Oregon residents voted to make cannabis legal for adult discretionary or “recreational” consumption in addition to medical use. That vote happened in 2014—it’s taken this long to get the legal product out to the shops. And the product is in danger of not being licensed in time for retailers to open their doors on schedule.

According to Gary Ward, administrator of the Oregon Environmental Laboratory Accreditation Program (ORELAP), there are not sufficient resources to deal with the last-minute rush of cannabis lab applications. According to Ward, he asked for three full-time employees and received none.

What will that mean?


If the labs can’t get accredited, product can’t be tested, so there will be no product. If there is no product, retailers will have nothing to sell, no sales tax will be collected…and black-market dealers will have an open field to play in. It’s the end of 2016, so this really shouldn’t come as a surprise to lawmakers and administrators. They’ve had time to get their act together.

The plan is that dispensaries will distribute only medical cannabis, which has specific protocols and regulations attached, while retailers will be allowed to distribute the “recreational” products under separate guidelines. This is supposed to happen by the end of the year.

Before being sold on the legal market, cannabis must first be laboratory tested. The labs measure potency and detect the presence of pesticides, microbes, and solvents. It’s a little more complicated than the current standards for produce, which usually involve testing for pesticides and harmful bacteria only. But the infrastructure is already there. Why in the world aren’t they using the pre-existing agencies to get the job done on time?


That cannabis is being treated so differently from other products can likely be linked to myths, fallacies, and propaganda carefully designed to make people believe cannabis is a “dangerous narcotic” as opposed to a helpful medicinal herb and mild social relaxant. Officials are people too, and they drag their feet if they have to do something they think is bad, or that they’re being influenced and motivated not to do.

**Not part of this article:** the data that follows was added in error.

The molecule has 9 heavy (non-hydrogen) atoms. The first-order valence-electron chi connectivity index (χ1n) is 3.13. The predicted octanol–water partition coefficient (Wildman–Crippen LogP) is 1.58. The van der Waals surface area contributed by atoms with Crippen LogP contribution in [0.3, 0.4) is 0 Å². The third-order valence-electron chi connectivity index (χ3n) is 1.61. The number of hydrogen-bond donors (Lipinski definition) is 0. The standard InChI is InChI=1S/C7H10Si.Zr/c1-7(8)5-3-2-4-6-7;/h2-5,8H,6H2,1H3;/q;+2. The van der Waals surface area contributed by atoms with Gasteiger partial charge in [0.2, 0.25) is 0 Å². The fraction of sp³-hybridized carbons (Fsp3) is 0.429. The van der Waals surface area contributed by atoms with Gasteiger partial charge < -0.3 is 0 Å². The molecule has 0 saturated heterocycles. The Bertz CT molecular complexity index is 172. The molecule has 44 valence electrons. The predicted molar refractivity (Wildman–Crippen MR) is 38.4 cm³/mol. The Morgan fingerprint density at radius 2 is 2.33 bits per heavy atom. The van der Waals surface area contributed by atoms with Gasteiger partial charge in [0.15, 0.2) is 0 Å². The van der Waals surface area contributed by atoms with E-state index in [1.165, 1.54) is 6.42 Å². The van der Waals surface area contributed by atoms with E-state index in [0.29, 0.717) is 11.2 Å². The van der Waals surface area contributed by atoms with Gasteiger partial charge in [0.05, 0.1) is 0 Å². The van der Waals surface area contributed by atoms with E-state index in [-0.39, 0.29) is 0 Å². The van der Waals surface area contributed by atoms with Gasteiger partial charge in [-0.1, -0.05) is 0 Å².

It’s only by sustaining this mass ignorance and hysterical fear that Big Pharma and Big Booze can maintain their monopolistic supremacy in the medical and recreational spheres of society. Even in Oregon, there are those who don’t realize the plant’s incredible safety record or its non-toxic nature in comparison to pharmaceutical drugs, alcohol—even sugar.


It’s up to state officials to fix the laboratory accreditation problem. If they don’t, they stand to lose approximately $25 million every six months. Now that this number has been brought to the governor’s attention, it’s likely the issues will be rectified swiftly. Too bad they didn’t plan ahead.

It’s time for lawmakers to stop treating cannabis like a foreign and volatile substance and start treating it like any other herb or plant used for food and sustenance. It’s not a danger, and it’s less risky than apples treated with poisonous chemical pesticides. Let the Agricultural Department do its job.

RELATED: For dozens of fantastic cannabis recipes, simple how-to videos, and how to get your own botanical extractor for creating herbal edibles, check out Magicalutter.com.


About the author Amber Boone copy (1)

Amber Boone considers writing the cornerstone of communication. She interviews MMA (mixed martial arts) athletes for CombatPress.com and opines on MMA at FightItOut.com. She’s passionate about helping folks tell their stories and making the world a better place, which includes working to win the freedom of Americans to partake of the herb. When not writing or playing beach volleyball, she can be found at her day job—for now. Follow Amber on Twitter @thruthetrees11.